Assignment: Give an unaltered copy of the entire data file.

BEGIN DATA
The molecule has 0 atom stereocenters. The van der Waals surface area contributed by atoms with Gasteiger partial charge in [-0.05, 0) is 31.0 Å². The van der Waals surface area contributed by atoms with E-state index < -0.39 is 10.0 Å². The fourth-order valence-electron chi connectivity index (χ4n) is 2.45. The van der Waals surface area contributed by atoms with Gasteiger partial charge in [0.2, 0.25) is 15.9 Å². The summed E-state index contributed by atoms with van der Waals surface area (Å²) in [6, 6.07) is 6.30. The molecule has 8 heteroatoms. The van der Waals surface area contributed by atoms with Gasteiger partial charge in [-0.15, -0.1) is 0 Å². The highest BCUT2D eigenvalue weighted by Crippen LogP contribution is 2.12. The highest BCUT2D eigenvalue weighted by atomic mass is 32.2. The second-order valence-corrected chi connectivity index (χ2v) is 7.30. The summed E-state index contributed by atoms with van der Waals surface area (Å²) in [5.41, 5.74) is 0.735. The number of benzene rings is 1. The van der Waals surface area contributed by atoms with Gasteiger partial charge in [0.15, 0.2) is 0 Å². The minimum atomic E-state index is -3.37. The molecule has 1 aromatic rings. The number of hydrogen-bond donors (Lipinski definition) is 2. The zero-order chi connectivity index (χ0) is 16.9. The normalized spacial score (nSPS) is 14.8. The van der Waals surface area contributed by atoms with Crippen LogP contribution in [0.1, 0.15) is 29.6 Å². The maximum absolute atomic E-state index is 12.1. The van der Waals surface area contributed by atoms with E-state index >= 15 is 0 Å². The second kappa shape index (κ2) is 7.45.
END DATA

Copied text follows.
The molecule has 0 atom stereocenters. The van der Waals surface area contributed by atoms with Gasteiger partial charge in [-0.05, 0) is 31.0 Å². The van der Waals surface area contributed by atoms with E-state index < -0.39 is 10.0 Å². The fourth-order valence-electron chi connectivity index (χ4n) is 2.45. The van der Waals surface area contributed by atoms with Gasteiger partial charge in [0.2, 0.25) is 15.9 Å². The summed E-state index contributed by atoms with van der Waals surface area (Å²) in [6, 6.07) is 6.30. The molecule has 8 heteroatoms. The van der Waals surface area contributed by atoms with Gasteiger partial charge in [-0.15, -0.1) is 0 Å². The highest BCUT2D eigenvalue weighted by Crippen LogP contribution is 2.12. The highest BCUT2D eigenvalue weighted by atomic mass is 32.2. The second-order valence-corrected chi connectivity index (χ2v) is 7.30. The summed E-state index contributed by atoms with van der Waals surface area (Å²) in [5.41, 5.74) is 0.735. The number of benzene rings is 1. The van der Waals surface area contributed by atoms with Gasteiger partial charge in [0.15, 0.2) is 0 Å². The minimum atomic E-state index is -3.37. The molecule has 1 aromatic rings. The number of hydrogen-bond donors (Lipinski definition) is 2. The zero-order chi connectivity index (χ0) is 16.9. The normalized spacial score (nSPS) is 14.8. The van der Waals surface area contributed by atoms with Crippen LogP contribution in [0.1, 0.15) is 29.6 Å². The maximum absolute atomic E-state index is 12.1. The van der Waals surface area contributed by atoms with E-state index >= 15 is 0 Å². The second kappa shape index (κ2) is 7.45.